Units of Measure
Physics

How does the density of one object compare to half of the same object?

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2012-10-18 20:12:17
2012-10-18 20:12:17

It's identical.

(assuming that the object is homogeneous)

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The density will remain the same. The mass will be halved.


Assuming the object is the same straight through - nothing.


Its the same, even though the mass is smaller, so is the volume, there for the mass to volume ratio stays the same when you cut it in half.


The density stays the same. The reason why is because the density of something is mass divided by volume, so if you cut the object in half, it will not change at all. :) ((and yes the other answer was gibberish lol.))


Consider what density is. Does it change when you cut the object in half? The object in question will weigh half as much as long as density is uniform. (that is the only hint you should need, if you don't understand go back and do your own homework) If you can't answer this question then some reading wouldn't hurt you. It will only make you less dense!


An object with lower density than the liquid will float, one with more density will sink. Anything with the same density will stay at the depth where it is placed. If it is placed half submerged it would sink until submerged.


Nothing. Density depends only on the substance in the sample, and not on the size of the sample. The density of a sliver of plate steel resting on the tip of your finger is the same as the density of the battleship that's built from plate steel.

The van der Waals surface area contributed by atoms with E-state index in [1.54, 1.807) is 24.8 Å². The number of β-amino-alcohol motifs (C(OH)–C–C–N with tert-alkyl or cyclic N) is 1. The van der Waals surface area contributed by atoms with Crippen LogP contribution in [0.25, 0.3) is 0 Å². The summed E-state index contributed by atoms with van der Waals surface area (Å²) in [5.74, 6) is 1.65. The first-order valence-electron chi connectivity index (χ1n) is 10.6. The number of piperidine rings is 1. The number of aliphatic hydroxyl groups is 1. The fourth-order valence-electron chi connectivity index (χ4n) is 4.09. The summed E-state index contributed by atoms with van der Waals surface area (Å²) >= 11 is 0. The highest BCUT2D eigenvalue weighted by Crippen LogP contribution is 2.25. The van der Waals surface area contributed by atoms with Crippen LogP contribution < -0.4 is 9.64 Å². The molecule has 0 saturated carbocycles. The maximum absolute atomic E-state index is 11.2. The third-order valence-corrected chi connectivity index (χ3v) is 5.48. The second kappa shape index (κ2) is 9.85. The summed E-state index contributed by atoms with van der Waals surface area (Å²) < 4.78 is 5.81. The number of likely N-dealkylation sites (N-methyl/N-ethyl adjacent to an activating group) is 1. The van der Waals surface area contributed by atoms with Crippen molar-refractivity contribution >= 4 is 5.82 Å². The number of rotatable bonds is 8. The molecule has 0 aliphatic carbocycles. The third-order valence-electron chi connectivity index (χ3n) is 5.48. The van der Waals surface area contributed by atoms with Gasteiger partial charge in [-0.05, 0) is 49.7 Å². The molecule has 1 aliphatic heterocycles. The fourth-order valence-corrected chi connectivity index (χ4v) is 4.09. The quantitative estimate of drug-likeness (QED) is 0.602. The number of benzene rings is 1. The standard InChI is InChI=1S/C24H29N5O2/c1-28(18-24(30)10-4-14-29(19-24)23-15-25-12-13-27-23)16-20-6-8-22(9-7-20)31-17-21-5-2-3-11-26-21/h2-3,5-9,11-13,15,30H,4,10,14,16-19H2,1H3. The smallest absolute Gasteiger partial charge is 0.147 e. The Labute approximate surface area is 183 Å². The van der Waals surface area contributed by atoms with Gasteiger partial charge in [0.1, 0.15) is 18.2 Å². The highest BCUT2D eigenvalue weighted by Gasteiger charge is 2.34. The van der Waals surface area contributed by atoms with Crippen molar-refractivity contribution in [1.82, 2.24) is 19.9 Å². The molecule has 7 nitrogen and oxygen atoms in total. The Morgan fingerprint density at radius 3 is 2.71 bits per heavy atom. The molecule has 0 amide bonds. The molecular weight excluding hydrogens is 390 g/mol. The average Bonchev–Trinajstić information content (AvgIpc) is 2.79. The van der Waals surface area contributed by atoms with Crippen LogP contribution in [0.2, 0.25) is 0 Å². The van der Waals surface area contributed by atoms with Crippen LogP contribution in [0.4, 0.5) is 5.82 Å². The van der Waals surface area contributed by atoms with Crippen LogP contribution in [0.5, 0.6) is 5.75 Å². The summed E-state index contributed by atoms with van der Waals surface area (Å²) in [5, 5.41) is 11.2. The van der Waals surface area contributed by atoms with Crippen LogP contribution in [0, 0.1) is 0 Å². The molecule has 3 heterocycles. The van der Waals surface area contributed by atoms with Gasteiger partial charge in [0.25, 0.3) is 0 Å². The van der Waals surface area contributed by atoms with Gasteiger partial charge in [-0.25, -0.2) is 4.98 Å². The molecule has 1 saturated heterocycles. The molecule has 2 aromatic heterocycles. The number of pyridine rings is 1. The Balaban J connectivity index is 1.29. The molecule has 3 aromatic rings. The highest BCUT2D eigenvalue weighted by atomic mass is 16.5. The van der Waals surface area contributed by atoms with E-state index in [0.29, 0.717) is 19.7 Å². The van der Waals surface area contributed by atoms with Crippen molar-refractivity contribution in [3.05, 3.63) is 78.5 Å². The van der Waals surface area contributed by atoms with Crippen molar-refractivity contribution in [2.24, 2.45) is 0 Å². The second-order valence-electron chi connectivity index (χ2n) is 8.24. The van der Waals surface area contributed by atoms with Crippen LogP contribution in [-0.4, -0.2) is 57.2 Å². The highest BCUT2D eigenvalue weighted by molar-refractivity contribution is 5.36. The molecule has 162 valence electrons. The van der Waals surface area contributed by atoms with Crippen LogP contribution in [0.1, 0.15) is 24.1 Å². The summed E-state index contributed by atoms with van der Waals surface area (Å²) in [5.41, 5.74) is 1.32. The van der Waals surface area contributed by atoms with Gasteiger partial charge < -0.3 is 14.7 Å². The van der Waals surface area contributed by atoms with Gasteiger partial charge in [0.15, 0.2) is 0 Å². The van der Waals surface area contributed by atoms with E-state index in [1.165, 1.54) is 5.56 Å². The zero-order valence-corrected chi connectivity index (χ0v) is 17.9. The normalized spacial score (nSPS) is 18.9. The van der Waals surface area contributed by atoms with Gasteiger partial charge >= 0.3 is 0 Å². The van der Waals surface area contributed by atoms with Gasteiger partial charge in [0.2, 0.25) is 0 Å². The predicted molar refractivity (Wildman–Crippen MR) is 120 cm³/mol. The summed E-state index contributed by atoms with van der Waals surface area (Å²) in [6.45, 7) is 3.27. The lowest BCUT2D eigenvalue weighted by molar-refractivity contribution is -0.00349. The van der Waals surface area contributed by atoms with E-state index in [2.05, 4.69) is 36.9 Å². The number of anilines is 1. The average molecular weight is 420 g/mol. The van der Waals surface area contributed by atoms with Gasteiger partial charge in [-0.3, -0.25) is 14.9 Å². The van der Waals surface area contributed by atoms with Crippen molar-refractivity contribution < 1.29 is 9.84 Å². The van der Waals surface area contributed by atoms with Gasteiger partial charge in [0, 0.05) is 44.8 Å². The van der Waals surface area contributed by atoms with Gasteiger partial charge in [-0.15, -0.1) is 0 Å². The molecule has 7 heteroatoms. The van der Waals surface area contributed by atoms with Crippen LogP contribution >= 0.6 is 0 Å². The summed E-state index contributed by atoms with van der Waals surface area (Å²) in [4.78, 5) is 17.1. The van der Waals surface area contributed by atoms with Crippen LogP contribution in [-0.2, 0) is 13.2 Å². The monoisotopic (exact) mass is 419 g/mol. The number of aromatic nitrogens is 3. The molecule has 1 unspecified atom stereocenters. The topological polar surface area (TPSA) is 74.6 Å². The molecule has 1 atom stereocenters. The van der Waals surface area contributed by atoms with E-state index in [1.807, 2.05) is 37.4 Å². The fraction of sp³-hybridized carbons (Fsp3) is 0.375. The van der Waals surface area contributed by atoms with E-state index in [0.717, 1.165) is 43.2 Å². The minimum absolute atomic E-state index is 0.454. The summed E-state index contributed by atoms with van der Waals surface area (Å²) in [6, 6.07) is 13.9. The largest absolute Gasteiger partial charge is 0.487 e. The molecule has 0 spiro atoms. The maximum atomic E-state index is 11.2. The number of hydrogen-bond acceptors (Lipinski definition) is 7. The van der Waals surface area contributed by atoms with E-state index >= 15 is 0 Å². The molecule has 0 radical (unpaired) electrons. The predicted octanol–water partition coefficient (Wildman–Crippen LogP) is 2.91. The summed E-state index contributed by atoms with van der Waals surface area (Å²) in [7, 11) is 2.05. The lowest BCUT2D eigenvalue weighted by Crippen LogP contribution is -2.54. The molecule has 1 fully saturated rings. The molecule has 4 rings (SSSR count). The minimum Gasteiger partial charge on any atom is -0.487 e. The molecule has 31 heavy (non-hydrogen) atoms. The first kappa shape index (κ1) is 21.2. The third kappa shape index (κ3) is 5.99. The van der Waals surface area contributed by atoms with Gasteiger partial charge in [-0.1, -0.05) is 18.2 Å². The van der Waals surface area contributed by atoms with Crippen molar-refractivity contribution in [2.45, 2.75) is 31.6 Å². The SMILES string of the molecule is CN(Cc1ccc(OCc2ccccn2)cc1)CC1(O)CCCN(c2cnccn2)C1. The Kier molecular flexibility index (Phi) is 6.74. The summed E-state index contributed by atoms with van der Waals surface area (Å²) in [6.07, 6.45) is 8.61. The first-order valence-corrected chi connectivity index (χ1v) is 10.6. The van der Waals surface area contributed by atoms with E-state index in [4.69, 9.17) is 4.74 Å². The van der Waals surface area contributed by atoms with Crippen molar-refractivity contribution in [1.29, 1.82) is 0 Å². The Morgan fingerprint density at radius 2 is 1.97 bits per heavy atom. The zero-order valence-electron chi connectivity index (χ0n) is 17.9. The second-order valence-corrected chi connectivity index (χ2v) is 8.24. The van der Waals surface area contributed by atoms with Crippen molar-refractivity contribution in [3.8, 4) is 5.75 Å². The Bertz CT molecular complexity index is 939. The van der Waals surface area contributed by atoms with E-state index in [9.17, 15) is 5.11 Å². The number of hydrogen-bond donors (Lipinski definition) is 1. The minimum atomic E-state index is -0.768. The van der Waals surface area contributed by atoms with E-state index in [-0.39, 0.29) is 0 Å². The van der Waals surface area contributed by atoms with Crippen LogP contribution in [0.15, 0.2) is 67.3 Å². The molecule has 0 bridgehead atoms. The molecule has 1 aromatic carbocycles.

ANSWER:No. The mass will be halved but the density will remain the same. ___________________________________________________________The density will remain the same since the formula for density of an object is mass/volume. When you split and object, the mass is divided by 2, and the volume is divided by 2 (or whatever fraction you want to cut your item). If you would, compare mass/volume=mass divided by 2/volume divided by 2.


Yes, it would have the same density. The volume of an object does not change no matter where it is. So on the moon the object would have the same mass and volume as it would on earth; therefore that object would have the same density. Density equals mass divided by volume.



The density of an object doesn't change if you don't change the object. if you compress it or expand it, it will always have the same density.


Because the density of an object does not depend on the amount in an object but the hardness or softness of that object


for the same volume, the higher the object density the higher is its mass.



object B has greater density recall the formula for density is = mass/volume since volume is the same, a greater mass will give a greater density


Different objects have the same density if they're made of the same substance.Density is a property of the substance, not the object.



no because density is how dense it is (how low the object or thing is) but width is how thick or thin the object is.


Density of the substance will always stay the same. Density of the object will also stay the same if solid, no matter the size, but not if it is carved out. That is why a steel boat can float


If the objects have the same density, yes. If the object do not have the same density, then no. Density = mass / volume.



Density has nothing to do with size. A given material will have the same density regardless of its size. A small object of a material with a high density can weigh as much as or more than a large object of a material with a low density.


Since density is mass per unit volume, the density is the same.


No. If an object is homogeneous, then you can cut it up into a bazillion smaller pieces, and every piece has the same density as the original object had.


if this is the same question i had then the answer is -the blue object has a density less than 1g/cm^3



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